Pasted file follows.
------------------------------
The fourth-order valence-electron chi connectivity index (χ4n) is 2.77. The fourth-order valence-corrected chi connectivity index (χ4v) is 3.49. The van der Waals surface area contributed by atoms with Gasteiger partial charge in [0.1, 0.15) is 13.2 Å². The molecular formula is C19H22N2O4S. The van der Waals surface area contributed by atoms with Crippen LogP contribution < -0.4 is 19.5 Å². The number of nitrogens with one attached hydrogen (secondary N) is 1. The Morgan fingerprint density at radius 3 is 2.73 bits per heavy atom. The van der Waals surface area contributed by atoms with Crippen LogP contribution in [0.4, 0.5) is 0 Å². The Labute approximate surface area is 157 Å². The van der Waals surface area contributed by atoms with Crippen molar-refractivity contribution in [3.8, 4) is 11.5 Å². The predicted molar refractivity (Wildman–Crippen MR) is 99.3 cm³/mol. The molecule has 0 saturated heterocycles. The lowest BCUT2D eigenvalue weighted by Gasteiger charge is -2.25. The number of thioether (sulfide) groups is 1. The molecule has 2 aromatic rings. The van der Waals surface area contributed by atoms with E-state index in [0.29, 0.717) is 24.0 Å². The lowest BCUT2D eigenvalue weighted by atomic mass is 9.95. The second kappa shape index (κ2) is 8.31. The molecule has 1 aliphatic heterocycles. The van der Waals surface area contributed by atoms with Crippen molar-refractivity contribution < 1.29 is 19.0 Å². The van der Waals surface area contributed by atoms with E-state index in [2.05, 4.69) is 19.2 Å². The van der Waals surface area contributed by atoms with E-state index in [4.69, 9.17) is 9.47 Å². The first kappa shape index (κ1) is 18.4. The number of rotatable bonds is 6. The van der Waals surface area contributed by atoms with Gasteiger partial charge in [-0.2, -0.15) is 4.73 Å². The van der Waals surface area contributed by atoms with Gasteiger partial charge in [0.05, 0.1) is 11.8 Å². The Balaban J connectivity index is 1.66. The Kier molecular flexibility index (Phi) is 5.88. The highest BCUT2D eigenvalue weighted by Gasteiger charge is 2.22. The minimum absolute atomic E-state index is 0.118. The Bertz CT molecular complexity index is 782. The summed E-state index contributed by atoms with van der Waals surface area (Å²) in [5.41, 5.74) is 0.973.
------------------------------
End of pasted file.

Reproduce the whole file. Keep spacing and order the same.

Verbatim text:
The fourth-order valence-electron chi connectivity index (χ4n) is 2.77. The fourth-order valence-corrected chi connectivity index (χ4v) is 3.49. The van der Waals surface area contributed by atoms with Gasteiger partial charge in [0.1, 0.15) is 13.2 Å². The molecular formula is C19H22N2O4S. The van der Waals surface area contributed by atoms with Crippen LogP contribution < -0.4 is 19.5 Å². The number of nitrogens with one attached hydrogen (secondary N) is 1. The Morgan fingerprint density at radius 3 is 2.73 bits per heavy atom. The van der Waals surface area contributed by atoms with Crippen LogP contribution in [0.4, 0.5) is 0 Å². The Labute approximate surface area is 157 Å². The van der Waals surface area contributed by atoms with Crippen molar-refractivity contribution in [3.8, 4) is 11.5 Å². The predicted molar refractivity (Wildman–Crippen MR) is 99.3 cm³/mol. The molecule has 0 saturated heterocycles. The lowest BCUT2D eigenvalue weighted by Gasteiger charge is -2.25. The number of thioether (sulfide) groups is 1. The molecule has 2 aromatic rings. The van der Waals surface area contributed by atoms with E-state index in [0.29, 0.717) is 24.0 Å². The lowest BCUT2D eigenvalue weighted by atomic mass is 9.95. The second kappa shape index (κ2) is 8.31. The molecule has 1 aliphatic heterocycles. The van der Waals surface area contributed by atoms with Crippen molar-refractivity contribution < 1.29 is 19.0 Å². The van der Waals surface area contributed by atoms with E-state index in [2.05, 4.69) is 19.2 Å². The van der Waals surface area contributed by atoms with E-state index in [4.69, 9.17) is 9.47 Å². The first kappa shape index (κ1) is 18.4. The number of rotatable bonds is 6. The van der Waals surface area contributed by atoms with Gasteiger partial charge in [-0.2, -0.15) is 4.73 Å². The van der Waals surface area contributed by atoms with Gasteiger partial charge in [0.05, 0.1) is 11.8 Å². The Balaban J connectivity index is 1.66. The Kier molecular flexibility index (Phi) is 5.88. The highest BCUT2D eigenvalue weighted by Gasteiger charge is 2.22. The minimum absolute atomic E-state index is 0.118. The Bertz CT molecular complexity index is 782. The summed E-state index contributed by atoms with van der Waals surface area (Å²) in [5.41, 5.74) is 0.973.